Departed (sadly) NZ the evening of 5 April and due to crossing the international dateline, landed in Los Angeles the afternoon of the same day. I stayed with friends Karen Guan and Holger Hellwig and their two kids in El Segundo and went hiking at Point Dune, just north of Malibu, with Alice Wexler. It was a gorgeous day and the cliff walk above Point Dune state beach was spectacular. (But it did not prepare me for the cold and sleet on arriving at Logan Airport)!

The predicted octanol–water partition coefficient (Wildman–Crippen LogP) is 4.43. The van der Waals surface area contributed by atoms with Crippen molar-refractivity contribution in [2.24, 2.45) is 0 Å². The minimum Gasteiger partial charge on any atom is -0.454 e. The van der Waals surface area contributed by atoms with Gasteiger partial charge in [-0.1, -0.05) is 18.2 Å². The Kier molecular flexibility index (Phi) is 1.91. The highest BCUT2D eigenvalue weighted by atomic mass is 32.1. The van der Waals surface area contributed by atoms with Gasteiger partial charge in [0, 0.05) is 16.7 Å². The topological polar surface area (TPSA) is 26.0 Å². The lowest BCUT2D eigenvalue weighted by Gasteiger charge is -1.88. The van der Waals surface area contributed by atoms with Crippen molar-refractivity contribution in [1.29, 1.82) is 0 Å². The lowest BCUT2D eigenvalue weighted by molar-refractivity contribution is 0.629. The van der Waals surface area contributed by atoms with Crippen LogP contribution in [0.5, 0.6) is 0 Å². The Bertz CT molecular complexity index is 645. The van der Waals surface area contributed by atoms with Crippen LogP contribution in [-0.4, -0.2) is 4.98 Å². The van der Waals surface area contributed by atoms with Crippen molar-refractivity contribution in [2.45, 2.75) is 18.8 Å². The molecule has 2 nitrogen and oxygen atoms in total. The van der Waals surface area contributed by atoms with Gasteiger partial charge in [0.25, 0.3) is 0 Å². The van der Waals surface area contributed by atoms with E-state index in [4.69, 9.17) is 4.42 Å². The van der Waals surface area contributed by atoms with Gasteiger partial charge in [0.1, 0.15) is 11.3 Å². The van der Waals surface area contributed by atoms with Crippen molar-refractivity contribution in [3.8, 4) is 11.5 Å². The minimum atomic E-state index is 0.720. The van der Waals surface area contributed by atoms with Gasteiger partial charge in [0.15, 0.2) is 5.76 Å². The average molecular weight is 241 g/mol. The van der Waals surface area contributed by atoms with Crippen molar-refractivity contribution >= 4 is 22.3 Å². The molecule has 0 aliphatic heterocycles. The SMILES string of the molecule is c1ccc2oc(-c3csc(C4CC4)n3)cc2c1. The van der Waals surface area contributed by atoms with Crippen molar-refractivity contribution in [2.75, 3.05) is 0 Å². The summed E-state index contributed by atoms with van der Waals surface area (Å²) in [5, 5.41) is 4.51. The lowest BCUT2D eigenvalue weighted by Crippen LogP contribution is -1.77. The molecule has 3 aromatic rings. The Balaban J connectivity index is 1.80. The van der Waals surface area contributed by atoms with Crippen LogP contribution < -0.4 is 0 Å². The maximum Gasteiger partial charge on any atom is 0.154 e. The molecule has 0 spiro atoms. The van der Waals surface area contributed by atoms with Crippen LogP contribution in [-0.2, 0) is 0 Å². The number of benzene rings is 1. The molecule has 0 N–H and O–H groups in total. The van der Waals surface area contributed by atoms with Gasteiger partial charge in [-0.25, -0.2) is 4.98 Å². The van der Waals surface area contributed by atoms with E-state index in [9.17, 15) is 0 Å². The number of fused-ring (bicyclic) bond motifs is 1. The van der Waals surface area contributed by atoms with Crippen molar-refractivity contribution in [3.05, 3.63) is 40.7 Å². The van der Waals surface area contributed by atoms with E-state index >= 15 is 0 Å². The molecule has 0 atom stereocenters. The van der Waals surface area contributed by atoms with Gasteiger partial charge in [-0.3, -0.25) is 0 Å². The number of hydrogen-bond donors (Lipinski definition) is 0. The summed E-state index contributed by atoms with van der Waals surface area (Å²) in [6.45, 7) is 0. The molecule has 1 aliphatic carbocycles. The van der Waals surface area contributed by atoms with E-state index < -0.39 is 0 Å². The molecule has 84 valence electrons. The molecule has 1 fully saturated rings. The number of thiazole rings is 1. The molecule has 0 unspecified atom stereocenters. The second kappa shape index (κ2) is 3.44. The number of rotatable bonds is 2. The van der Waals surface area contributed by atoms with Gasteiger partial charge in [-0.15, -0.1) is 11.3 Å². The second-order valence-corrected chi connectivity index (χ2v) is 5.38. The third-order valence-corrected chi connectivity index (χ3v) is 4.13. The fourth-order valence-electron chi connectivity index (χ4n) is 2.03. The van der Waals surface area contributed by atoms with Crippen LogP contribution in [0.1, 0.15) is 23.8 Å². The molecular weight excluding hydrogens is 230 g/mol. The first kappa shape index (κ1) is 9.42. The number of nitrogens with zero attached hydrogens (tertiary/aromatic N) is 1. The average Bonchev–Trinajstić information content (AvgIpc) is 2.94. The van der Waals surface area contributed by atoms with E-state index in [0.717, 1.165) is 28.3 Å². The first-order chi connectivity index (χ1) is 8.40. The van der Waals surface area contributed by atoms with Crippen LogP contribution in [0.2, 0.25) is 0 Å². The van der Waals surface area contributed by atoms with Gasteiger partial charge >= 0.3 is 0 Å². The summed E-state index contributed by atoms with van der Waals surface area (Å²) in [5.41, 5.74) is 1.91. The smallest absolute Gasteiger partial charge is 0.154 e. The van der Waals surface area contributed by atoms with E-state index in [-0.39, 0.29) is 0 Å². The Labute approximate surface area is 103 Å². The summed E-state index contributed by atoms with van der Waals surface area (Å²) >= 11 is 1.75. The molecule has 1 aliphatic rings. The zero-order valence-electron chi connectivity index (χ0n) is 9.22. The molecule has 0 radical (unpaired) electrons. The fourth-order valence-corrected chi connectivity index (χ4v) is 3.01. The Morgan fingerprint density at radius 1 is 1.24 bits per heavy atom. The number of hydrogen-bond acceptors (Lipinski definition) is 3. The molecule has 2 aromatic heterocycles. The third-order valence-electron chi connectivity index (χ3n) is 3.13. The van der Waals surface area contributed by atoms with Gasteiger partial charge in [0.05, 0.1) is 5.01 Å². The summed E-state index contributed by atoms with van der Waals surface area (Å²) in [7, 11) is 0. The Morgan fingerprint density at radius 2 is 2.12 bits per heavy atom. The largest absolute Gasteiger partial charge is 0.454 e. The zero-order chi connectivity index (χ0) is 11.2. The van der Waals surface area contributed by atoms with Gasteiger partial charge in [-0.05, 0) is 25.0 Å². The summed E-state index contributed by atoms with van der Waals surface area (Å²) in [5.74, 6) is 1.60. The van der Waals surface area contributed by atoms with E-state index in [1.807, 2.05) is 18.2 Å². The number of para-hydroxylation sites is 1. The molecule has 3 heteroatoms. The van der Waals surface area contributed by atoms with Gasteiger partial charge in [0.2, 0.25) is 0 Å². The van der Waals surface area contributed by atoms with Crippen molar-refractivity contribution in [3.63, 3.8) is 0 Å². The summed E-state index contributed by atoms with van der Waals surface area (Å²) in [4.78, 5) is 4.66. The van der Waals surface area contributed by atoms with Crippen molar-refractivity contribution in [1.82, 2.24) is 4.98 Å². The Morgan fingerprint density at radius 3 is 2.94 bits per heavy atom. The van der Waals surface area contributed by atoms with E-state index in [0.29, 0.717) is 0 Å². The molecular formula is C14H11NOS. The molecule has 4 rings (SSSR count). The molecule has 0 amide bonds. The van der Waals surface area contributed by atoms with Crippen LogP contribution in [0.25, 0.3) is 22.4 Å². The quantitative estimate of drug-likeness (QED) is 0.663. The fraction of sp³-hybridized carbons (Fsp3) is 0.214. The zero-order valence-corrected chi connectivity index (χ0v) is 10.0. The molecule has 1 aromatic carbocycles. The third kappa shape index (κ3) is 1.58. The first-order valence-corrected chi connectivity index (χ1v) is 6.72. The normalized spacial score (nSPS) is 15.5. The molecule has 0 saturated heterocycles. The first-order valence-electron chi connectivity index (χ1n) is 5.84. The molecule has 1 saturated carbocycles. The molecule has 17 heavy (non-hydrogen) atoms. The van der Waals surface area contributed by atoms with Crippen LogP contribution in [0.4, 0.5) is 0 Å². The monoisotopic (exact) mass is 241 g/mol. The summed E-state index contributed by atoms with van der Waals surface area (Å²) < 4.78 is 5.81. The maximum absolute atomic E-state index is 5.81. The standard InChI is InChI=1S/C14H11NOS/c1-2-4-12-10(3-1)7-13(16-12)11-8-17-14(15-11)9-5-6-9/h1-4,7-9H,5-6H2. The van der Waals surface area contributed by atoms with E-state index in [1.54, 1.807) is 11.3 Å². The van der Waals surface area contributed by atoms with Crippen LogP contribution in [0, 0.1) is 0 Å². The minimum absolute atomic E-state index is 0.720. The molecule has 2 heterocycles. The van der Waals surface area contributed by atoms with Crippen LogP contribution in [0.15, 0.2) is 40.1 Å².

I had not been in Christchurch, NZ's second-largest city, since the earthquakes of Sept. 2010 and Feb. 2011 and numerous, sometimes large aftershocks essentially destroyed the city center. (A magnitude 6.0 quake occurred three weeks before I arrived in NZ, and two 3.8 ones in early April, just following my visit to conduct archival research). Recently, Christchurch has been widely touted as a tourist destination -- e.g. two years ago, the New York Times ranked it #2 in its list of 50 must-see places -- for its innovative city planning and focus on the arts, including many pop-up performance venues. The city is certainly colorful, with many brightly-painted shipping containers serving as banks, stores, and cafes, and there are upbeat posters everywhere. But I found it extremely depressing. The city seemed depopulated -- many former residents have decamped to Australia or other places in search of work -- the iconic ChristChurch Cathedral is in ruins and the entire downtown a vast construction site. The rebuild has been excruciatingly slow as it turned out that basically the entire infrastructure, including the sewer system, must be replaced (a task that will probably take 30+ years). Fortunately, the Canterbury Museum was almost unaffected along with the adjacent botanic gardens. And the Avon river, which meanders through the city and is lined with parks, remains lovely.